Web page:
Yesterday the U.S. House approved by by 247 votes to 178 (roll call) a bill to fund sixteen intelligence agencies for the next fiscal year. Most of the Republican caucus supported the bill, including Iowa’s Representatives Rod Blum (IA-01), David Young (IA-03), and Steve King (IA-04). Although 31 Democrats also voted yes, most of the House Democrats, including Dave Loebsack (IA-02), opposed the bill, as did 25 Republicans. None of the Iowans issued a statement explaining their votes, but I will update this post if I see any relevant comments.

Because the Intelligence Authorization Act is mostly classified, it’s not clear how much money House members appropriated to run the various intelligence agencies. The Obama administration requested $53.9 billion for the National Intelligence Program for fiscal year 2016, while the Pentagon requested $17.9 billion for the Military Intelligence Program. According to The Hill’s Julian Hattem, House Democrats who opposed the bill “objected to provisions limiting the transfer of detainees from Guantanamo Bay, budget maneuvers they called ‘gimmicks’ and other provisions.” Congressional Republicans had promised to abide by the “sequester” spending limits for next year’s budget, but the intelligence funding bill gets around those limits by using money from the Pentagon’s Overseas Contingency Operations fund. The same maneuver added spending to the 2016 Defense Authorization bill House members approved last month.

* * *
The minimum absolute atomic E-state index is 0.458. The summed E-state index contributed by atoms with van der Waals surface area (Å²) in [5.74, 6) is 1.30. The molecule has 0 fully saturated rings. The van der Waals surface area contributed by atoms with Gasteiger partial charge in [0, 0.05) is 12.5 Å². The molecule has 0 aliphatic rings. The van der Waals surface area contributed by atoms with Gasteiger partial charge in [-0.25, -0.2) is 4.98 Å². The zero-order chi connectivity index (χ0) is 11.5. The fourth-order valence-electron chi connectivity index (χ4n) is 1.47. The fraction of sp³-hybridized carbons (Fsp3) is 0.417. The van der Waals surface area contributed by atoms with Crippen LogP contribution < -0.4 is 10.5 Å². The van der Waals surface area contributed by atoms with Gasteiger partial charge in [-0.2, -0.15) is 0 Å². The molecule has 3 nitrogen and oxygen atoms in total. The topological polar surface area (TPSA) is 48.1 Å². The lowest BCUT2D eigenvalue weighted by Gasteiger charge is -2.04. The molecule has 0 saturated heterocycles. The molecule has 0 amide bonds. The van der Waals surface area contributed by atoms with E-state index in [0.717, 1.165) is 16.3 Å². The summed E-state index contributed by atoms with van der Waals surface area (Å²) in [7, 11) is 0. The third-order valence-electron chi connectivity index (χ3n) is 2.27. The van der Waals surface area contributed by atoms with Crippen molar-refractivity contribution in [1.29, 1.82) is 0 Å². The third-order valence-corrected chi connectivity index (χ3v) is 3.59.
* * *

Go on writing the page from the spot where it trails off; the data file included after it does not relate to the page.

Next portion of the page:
Before the vote on final passage of the intelligence funding bill, House members considered an amendment to remove language that would “ban the government from transferring detainees at Guantanamo Bay, Cuba, to the U.S. or a recognized ‘combat zone.'” Loebsack and most of the House Democrats voted for that amendment, but Iowa’s three Republicans helped to vote it down (roll call). The White House contends that restricting transfers from Guantanamo would “violate constitutional separation-of-powers principles” and “could interfere with the President’s authority to protect sensitive national security information.”

Some House members in both parties warned last week that a “one-sentence provision tucked into an annual intelligence policy bill […] could hobble the Privacy and Civil Liberties Oversight Board,” but leaders did not allow floor votes on several amendments that sought to reverse the restrictions on the privacy board.

Any relevant comments are welcome in this thread. Bonus points if you can provide a good reason the federal government runs so many separate intelligence and security agencies.